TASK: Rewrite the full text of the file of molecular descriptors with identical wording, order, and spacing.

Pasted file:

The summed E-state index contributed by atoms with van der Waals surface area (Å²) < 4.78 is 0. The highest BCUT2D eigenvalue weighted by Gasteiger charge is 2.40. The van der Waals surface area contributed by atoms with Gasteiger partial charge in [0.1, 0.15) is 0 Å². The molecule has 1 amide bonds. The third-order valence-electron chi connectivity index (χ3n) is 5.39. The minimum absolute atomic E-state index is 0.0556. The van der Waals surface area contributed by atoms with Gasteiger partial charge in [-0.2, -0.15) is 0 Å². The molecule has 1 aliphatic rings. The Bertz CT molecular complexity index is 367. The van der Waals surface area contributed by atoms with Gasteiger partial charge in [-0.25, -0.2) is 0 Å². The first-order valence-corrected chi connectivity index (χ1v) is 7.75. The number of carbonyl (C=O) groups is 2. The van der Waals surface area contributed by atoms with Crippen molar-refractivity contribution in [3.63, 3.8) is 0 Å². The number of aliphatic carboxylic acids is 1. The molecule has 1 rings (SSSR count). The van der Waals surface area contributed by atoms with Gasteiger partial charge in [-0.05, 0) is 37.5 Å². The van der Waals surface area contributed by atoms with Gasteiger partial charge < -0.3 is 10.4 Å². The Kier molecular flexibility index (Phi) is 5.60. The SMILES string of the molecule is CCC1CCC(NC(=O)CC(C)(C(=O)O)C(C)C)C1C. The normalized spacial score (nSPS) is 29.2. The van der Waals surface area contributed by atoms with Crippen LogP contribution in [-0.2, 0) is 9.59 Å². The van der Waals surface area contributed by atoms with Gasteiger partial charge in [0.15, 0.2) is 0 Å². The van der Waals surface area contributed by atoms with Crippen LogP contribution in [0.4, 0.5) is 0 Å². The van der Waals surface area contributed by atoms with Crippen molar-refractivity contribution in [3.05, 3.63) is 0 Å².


The summed E-state index contributed by atoms with van der Waals surface area (Å²) < 4.78 is 0. The highest BCUT2D eigenvalue weighted by Gasteiger charge is 2.40. The van der Waals surface area contributed by atoms with Gasteiger partial charge in [0.1, 0.15) is 0 Å². The molecule has 1 amide bonds. The third-order valence-electron chi connectivity index (χ3n) is 5.39. The minimum absolute atomic E-state index is 0.0556. The van der Waals surface area contributed by atoms with Gasteiger partial charge in [-0.2, -0.15) is 0 Å². The molecule has 1 aliphatic rings. The Bertz CT molecular complexity index is 367. The van der Waals surface area contributed by atoms with Gasteiger partial charge in [-0.25, -0.2) is 0 Å². The first-order valence-corrected chi connectivity index (χ1v) is 7.75. The number of carbonyl (C=O) groups is 2. The van der Waals surface area contributed by atoms with Crippen molar-refractivity contribution in [3.63, 3.8) is 0 Å². The number of aliphatic carboxylic acids is 1. The molecule has 1 rings (SSSR count). The van der Waals surface area contributed by atoms with Gasteiger partial charge in [-0.05, 0) is 37.5 Å². The van der Waals surface area contributed by atoms with Gasteiger partial charge < -0.3 is 10.4 Å². The Kier molecular flexibility index (Phi) is 5.60. The SMILES string of the molecule is CCC1CCC(NC(=O)CC(C)(C(=O)O)C(C)C)C1C. The normalized spacial score (nSPS) is 29.2. The van der Waals surface area contributed by atoms with Crippen LogP contribution in [-0.2, 0) is 9.59 Å². The van der Waals surface area contributed by atoms with Gasteiger partial charge in [0.15, 0.2) is 0 Å². The van der Waals surface area contributed by atoms with Crippen LogP contribution in [0.4, 0.5) is 0 Å². The van der Waals surface area contributed by atoms with Crippen molar-refractivity contribution in [3.05, 3.63) is 0 Å².